Covid-19 has made many phrases like ‘flattening the curve’ become part of News broadcasts, political announcements, and even everyday conversations. But, what is the curve? Why is there a curve to flatten? This post explores, the ‘curve’ and finds how herd immunity is the sole factor that produces the ‘bell curve’ resembling shape.
- Creating Your Own Curve
- Immunity: Why Not Simply Exponential Growth?
- Spread Factor (R number) & Effective Spread Factor.
- Herd Immunity
- Individual Immunity & Infections
- Managed Curves vs Unmanaged Curves
- Lifecycle: A More Accurate Curve/Model
- Summary: The shape of the curve is a direct result of continually rising herd immunity. The curve is only accurate for an outbreak shaped by herd immunity.
Creating Your Own Curve
You can create the classic curve using a spreadsheet program. Two constants: Population and Spread are required. Two rows: cases and cumulative cases are required. The cases row will take the initial number of cases, and multiply by spread and by ‘fraction-of-population-already infected’. In other words, formulae after the first cell in the ‘cases’ column is
= Previous-Cell * $Spread * (1 - Previous-Cell-In-Cumulative-Row/Population)
The cumulative cases divided by the population give the ‘fraction of the population already infected’. Subtracting this from 1 gives the ‘fractions not already infected’
This multiplication by the ‘fraction not already infected’, creates an ‘effective spread ratio’. So each cell is the cases is being multiplied by the effective spread ratio.
The cumulative row will add the previous cumulative and the ‘cases’ number for that column. Graph an area graph, and you have your curve.
It is that simple.
The curve produced is an unmanaged curve, or what will happen in the event of an outbreak without any management by government or society.
No Immunity: No Curve
The Outbreak Curve
The standard outbreak curve is the result of exponential growth of the number of cases, with a continually decaying exponent.
The nature of exponential graphs is:
- exponential growth when the exponent is greater than 1.0,
- a flatline if the exponents is 1.0
- exponential decay if the exponents is less than 1.0.
This results in the curve starting as exponential growth which moves to linear growth and then flattens as the exponent approaches a value of 1.0, reaches a peak when the exponent reaches 1.0, than then enters exponential decay as then exponent becomes less than 1.0.
Alternatives to the Standard Outbreak Curve.
What happens without immunity?
A simple exponential graph have a formulae:
f(x) = Cx
Where C is a constant number. For the outbreak curve, in place of a constant number ‘C’, the variable ‘effective spread rate’ is used. This effective spread rate continues to decrease throughout the outbreak, as the number of people who, having already been infected, are now immune increases.
Exponential Growth: Alternate Curve 1
The decreasing exponent in the standard curve arises as the level of ‘herd immunity’ rises with every case. This produces the continual reduction in ‘effective spread rate’ which creates the decaying exponent.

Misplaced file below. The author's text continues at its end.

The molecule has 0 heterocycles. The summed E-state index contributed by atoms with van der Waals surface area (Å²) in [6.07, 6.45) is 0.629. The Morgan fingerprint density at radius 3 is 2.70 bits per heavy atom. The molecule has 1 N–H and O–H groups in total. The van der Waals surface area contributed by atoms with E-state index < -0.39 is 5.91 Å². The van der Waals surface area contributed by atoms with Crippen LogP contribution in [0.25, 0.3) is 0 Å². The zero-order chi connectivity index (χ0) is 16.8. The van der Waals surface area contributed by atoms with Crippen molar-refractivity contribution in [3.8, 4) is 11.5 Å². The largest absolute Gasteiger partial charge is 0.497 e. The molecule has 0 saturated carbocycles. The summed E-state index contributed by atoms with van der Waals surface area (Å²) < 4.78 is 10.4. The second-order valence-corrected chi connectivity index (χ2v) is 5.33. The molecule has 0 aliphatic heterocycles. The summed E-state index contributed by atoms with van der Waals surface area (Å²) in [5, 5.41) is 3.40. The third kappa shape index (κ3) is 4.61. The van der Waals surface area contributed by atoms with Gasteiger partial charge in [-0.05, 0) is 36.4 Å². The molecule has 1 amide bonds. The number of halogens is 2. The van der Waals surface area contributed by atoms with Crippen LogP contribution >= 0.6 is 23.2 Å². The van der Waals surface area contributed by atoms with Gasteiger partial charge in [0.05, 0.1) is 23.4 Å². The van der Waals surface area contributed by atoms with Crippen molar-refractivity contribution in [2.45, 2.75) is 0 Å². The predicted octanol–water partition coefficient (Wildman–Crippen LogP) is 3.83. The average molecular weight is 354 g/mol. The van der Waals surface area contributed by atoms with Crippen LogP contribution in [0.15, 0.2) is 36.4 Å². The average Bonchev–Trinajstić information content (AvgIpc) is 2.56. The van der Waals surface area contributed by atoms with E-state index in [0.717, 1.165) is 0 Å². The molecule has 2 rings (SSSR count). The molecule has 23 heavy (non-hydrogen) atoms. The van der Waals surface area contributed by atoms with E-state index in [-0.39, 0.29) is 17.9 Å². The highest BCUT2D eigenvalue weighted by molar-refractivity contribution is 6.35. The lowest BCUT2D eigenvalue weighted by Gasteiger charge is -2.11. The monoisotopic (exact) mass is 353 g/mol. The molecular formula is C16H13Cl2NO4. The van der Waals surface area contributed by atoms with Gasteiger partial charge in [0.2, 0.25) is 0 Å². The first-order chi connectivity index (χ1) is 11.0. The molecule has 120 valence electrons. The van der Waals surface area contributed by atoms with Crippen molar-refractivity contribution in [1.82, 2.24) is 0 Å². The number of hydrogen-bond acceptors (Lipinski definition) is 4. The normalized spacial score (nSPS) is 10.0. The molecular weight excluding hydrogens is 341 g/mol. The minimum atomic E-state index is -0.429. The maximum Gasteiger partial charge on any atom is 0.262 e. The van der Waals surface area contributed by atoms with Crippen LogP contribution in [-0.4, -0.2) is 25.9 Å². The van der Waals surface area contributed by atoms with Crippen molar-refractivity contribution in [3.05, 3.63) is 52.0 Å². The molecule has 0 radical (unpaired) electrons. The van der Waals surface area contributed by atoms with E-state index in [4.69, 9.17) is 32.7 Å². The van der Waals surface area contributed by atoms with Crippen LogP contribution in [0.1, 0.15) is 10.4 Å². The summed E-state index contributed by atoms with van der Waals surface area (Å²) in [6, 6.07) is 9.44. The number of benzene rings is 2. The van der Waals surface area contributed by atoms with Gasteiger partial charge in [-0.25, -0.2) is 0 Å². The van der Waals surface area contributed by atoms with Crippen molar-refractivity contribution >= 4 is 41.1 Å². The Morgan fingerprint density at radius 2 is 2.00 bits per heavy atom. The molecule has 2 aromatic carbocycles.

‘The curve’ only becomes the correct projection of an outbreak if either, no one, or an insignificant number of people, will be reinfected.
In other words this whole ‘curve’ only applies to diseases where people once infected, then become immune, and then always, or almost always, remain immune throughout the outbreak. So, effectively, no reinfections.
Eventually there are no more infections, even though the ‘cumulative infections’ row normally will not get to reach the value of the total population. Some people will be spared. The outbreak ends not because there are no more people to infect, but because the number of ‘now immune’ people is sufficient to kill the outbreak.
Take out the ” – Previous-Cell-In-Cumulative-Row/Population” and the graph as shown in ‘creating your own curve‘ above, and the graph would become exponential growth. Once the peak is reached, the level would remain at the peak forever. Everyone always infected.
The standard curve shape, results from he assumption each person is only effectively infected once. If people who recover are soon again vulnerable to reinfection, then exponential growth is result. No longer is there any herd immunity, and therefore no curve that results in the end of the outbreak.
Stopping the Curve: Alternate Curve 2
Even in the absence of decaying effective growth rate as a result of ever increasing immunity, a outbreak can be brought to an end by reducing effective growth rate to below 1.0 by other means, typically by lockdowns and social distancing. The downward curve has two important characteristics:
- Quite rapid reduction in cases
- A long tail before all cases are eradicated
Not that this no immunity in this model. The natural ‘spread rate’ of outbreak must be above 1.0, or there would have been no initial outbreak. With no immunity, if this natural ‘spread rate’ is restored (such as by ending lockdowns or relaxing distancing measures), the outbreak will simply restart.
Spread Factor (R number)& Effective Spread Factor.
Spread Factor (R Number)
‘Spread factor‘ is the number to feed into models in order to calculate how an outbreak will progress. The spread factor represent the number of individuals each infected person, in their normal environment, will in turn infect during their illness. For example, if each person infected will in turn infect 3 other people, the spread factor would be 3.